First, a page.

Avaya, the Durham-based telecommunications firm, laid off an unspecified number of employees Tuesday during virtual calls with the company’s human resources department.
Multiple employees told The News & Observer they were let go, during calls that ranged from 10 to 15 minutes. Postings on online message boards like TheLayoff.com suggest job losses at Avaya were widespread.
Many had anticipated layoffs after weeks of hearing about coming cost reductions and, more recently, receiving invitations to attend HR meetings Tuesday.
“Everybody knew when they got that invite,” said a worker who was laid off and asked that their name not be published since they will be looking for work and also did not want to jeopardize their severance package.
“You’re hoping it’s nothing, but you know what it is,” the employee said. “Then you get on, and you’re looking at names and you’re like, ‘We’re all here for the same thing.’”
Another laid-off employee, who lives in the Triangle area, said they had heard from several Avaya colleagues who were let go from the company’s offices near Research Triangle Park.
Avaya would not share how many employees it let go, nor how many it has in the Triangle area.
According to the N.C. Department of Commerce, Avaya has not filed a Worker Adjustment and Retraining Notification, or WARN, notice. Under federal law, a company must file a WARN notice if it plans to lay off at least 500 employees.
In an emailed statement to The News & Observer, Avaya CEO Alan Masarek said “lowering our costs, including through a reduction in our workforce, is necessary to position Avaya as a more agile and innovative organization.”
He added the company is “committed to treating impacted employees with utmost dignity and respect and seamlessly providing our customers with outstanding communications solutions and support.”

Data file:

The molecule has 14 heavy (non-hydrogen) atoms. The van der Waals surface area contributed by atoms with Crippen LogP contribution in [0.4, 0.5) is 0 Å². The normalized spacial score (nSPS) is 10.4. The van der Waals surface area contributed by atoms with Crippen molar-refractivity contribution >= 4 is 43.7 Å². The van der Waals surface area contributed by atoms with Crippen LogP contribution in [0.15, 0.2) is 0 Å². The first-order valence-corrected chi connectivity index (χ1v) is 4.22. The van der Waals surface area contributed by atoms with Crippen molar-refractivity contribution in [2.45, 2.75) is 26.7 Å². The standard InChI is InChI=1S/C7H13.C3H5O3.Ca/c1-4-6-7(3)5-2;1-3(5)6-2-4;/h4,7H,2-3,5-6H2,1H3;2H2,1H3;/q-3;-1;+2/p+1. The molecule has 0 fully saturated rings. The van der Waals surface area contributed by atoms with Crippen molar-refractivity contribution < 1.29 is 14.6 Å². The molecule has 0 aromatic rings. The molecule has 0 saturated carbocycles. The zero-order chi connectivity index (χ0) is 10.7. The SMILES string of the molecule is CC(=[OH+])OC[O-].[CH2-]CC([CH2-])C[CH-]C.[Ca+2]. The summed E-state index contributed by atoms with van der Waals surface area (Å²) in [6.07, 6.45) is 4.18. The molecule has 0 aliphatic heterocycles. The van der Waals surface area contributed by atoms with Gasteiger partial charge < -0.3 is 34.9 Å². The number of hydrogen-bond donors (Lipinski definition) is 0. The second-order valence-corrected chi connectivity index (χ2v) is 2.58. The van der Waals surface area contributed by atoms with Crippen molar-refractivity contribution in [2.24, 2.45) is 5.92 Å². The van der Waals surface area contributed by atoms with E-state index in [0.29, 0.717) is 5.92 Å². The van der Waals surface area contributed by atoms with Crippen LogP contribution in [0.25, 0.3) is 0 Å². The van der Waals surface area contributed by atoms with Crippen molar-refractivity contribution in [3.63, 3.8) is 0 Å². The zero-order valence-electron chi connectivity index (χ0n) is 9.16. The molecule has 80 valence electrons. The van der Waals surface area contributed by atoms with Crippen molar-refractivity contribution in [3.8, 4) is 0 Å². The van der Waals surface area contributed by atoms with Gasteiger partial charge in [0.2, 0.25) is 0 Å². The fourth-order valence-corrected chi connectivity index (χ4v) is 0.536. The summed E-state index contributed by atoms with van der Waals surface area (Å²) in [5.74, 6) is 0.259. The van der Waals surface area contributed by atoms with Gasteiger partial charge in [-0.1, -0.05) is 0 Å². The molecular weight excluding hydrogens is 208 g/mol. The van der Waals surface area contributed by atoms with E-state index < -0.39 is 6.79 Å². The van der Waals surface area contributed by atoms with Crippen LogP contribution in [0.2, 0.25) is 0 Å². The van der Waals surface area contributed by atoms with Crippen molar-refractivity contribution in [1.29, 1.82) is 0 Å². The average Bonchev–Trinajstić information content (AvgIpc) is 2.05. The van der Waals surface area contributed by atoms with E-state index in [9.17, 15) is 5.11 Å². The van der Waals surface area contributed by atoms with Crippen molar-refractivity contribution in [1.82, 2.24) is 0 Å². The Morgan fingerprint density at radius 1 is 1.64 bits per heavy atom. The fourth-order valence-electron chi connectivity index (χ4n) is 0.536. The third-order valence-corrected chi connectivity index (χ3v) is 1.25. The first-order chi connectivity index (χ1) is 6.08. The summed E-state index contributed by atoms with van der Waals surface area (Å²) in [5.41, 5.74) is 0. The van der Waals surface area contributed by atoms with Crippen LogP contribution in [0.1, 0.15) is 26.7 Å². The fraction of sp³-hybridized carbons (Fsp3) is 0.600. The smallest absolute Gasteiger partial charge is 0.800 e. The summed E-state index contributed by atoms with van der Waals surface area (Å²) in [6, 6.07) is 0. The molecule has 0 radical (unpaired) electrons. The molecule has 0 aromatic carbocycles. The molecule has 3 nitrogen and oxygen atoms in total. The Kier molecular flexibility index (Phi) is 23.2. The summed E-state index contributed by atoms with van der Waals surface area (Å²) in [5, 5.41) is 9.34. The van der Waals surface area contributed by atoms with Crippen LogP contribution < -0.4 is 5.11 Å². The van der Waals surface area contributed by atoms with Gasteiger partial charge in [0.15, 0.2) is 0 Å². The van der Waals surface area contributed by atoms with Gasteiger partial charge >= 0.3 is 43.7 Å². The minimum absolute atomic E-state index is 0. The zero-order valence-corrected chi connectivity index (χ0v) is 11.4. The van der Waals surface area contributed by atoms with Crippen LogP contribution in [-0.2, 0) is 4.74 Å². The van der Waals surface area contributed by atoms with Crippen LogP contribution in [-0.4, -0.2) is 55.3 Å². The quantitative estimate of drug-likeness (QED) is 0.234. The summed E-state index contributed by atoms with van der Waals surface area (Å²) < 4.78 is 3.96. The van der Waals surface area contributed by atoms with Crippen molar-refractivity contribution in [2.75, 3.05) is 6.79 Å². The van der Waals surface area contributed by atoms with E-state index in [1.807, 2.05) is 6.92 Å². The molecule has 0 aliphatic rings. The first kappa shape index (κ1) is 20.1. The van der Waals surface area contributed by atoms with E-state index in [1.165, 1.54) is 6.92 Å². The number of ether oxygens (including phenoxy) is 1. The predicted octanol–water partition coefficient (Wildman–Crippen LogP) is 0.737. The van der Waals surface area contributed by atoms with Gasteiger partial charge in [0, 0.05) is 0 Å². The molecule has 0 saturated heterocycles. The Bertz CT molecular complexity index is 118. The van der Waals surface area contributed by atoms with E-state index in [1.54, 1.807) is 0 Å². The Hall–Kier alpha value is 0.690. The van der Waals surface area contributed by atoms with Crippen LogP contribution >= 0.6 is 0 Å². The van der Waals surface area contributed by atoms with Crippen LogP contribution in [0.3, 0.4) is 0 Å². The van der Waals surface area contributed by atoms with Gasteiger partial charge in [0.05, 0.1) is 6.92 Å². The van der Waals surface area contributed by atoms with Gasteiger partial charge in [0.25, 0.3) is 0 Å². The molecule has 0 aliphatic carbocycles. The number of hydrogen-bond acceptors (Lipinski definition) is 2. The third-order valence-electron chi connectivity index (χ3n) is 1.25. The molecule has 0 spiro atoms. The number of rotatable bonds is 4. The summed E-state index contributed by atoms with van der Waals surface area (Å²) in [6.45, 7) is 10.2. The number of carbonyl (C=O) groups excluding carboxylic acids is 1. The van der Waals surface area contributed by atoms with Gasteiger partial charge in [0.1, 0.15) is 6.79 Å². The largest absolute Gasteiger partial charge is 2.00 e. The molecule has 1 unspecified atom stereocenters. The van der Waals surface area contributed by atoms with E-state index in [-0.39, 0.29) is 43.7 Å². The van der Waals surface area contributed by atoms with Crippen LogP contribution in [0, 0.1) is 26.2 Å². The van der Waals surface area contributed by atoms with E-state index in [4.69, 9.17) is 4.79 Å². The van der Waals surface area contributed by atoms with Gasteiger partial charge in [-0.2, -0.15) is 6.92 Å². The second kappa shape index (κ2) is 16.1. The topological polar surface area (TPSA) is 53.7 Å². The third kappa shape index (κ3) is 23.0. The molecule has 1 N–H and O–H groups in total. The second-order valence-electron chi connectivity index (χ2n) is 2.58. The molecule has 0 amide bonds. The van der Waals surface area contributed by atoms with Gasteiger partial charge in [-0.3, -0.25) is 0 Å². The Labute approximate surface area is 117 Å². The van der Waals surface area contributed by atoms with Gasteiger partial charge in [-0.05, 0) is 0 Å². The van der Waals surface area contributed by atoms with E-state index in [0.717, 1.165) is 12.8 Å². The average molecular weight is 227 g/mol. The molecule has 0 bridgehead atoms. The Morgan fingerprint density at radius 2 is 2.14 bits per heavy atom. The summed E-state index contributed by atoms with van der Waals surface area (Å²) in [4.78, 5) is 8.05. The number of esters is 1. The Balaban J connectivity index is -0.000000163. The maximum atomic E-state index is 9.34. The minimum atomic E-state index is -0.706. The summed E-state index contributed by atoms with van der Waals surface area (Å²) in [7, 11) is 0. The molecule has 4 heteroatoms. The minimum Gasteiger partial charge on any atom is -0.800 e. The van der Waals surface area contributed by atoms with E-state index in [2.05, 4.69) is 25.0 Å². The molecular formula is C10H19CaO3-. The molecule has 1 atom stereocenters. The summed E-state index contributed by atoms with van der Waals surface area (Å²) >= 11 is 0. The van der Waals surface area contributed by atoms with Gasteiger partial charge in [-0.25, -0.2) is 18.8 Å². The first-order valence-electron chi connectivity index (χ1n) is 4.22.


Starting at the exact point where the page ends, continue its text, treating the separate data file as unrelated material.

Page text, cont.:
Avaya financial struggles
Avaya, which relocated from California to the Triangle in 2020, had been employing close to 8,000 people worldwide. In recent years, it has shifted to providing clients cloud-based communication services through subscriptions.
The transition has been turbulent.
In May, Avaya missed its quarterly revenue target, and did so again in August. Last month, The Wall Street Journal reported on the collapse of a $600 million debt deal the company had entered with Goldman Sachs and JPMorgan Chase.
The same month, Avaya informed the U.S. Securities and Exchange Commission it would delay filing its 10-Q financial report for the third quarter, a decision that sent the company’s already declining stock price plummeting.
This story was produced with financial support from a coalition of partners led by Innovate Raleigh as part of an independent journalism fellowship program. The N&O maintains full editorial control of the work.
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This story was originally published September 6, 2022 5:23 PM.
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